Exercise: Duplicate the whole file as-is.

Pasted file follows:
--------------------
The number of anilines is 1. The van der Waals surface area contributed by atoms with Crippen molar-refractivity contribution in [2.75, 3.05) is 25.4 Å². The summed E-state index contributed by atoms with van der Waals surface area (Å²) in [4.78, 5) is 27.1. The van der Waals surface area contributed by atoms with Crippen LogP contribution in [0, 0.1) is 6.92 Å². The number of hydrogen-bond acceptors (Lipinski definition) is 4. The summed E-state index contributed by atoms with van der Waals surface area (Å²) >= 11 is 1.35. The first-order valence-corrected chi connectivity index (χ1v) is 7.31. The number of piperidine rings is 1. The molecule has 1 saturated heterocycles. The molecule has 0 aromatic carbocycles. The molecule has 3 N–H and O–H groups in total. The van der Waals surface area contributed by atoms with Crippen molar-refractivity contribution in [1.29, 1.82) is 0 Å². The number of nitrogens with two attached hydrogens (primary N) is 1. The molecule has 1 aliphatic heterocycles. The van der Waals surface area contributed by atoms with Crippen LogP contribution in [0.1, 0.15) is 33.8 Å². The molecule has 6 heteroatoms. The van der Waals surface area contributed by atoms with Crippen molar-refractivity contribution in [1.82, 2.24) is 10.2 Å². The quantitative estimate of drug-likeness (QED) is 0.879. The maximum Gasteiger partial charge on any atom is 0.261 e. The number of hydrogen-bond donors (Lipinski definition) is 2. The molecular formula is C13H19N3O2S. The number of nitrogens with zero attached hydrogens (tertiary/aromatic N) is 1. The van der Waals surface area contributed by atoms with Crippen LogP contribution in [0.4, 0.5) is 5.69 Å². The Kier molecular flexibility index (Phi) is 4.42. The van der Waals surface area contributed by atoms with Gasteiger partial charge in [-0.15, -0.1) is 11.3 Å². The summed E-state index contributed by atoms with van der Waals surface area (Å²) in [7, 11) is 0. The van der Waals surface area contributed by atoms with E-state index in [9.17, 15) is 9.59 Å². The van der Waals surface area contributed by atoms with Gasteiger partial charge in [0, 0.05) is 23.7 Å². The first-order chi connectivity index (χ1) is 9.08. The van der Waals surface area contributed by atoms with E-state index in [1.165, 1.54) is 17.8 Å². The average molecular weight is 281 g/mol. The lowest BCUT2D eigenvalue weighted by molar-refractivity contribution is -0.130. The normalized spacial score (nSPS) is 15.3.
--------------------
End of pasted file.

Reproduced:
The number of anilines is 1. The van der Waals surface area contributed by atoms with Crippen molar-refractivity contribution in [2.75, 3.05) is 25.4 Å². The summed E-state index contributed by atoms with van der Waals surface area (Å²) in [4.78, 5) is 27.1. The van der Waals surface area contributed by atoms with Crippen LogP contribution in [0, 0.1) is 6.92 Å². The number of hydrogen-bond acceptors (Lipinski definition) is 4. The summed E-state index contributed by atoms with van der Waals surface area (Å²) >= 11 is 1.35. The first-order valence-corrected chi connectivity index (χ1v) is 7.31. The number of piperidine rings is 1. The molecule has 1 saturated heterocycles. The molecule has 0 aromatic carbocycles. The molecule has 3 N–H and O–H groups in total. The van der Waals surface area contributed by atoms with Crippen molar-refractivity contribution in [1.29, 1.82) is 0 Å². The number of nitrogens with two attached hydrogens (primary N) is 1. The molecule has 1 aliphatic heterocycles. The van der Waals surface area contributed by atoms with Crippen LogP contribution in [0.1, 0.15) is 33.8 Å². The molecule has 6 heteroatoms. The van der Waals surface area contributed by atoms with Crippen molar-refractivity contribution in [1.82, 2.24) is 10.2 Å². The quantitative estimate of drug-likeness (QED) is 0.879. The maximum Gasteiger partial charge on any atom is 0.261 e. The number of hydrogen-bond donors (Lipinski definition) is 2. The molecular formula is C13H19N3O2S. The number of nitrogens with zero attached hydrogens (tertiary/aromatic N) is 1. The van der Waals surface area contributed by atoms with Crippen LogP contribution in [0.4, 0.5) is 5.69 Å². The Kier molecular flexibility index (Phi) is 4.42. The van der Waals surface area contributed by atoms with Gasteiger partial charge in [-0.15, -0.1) is 11.3 Å². The summed E-state index contributed by atoms with van der Waals surface area (Å²) in [7, 11) is 0. The van der Waals surface area contributed by atoms with E-state index in [9.17, 15) is 9.59 Å². The van der Waals surface area contributed by atoms with Gasteiger partial charge in [0, 0.05) is 23.7 Å². The first-order chi connectivity index (χ1) is 9.08. The van der Waals surface area contributed by atoms with E-state index in [1.165, 1.54) is 17.8 Å². The average molecular weight is 281 g/mol. The lowest BCUT2D eigenvalue weighted by molar-refractivity contribution is -0.130. The normalized spacial score (nSPS) is 15.3.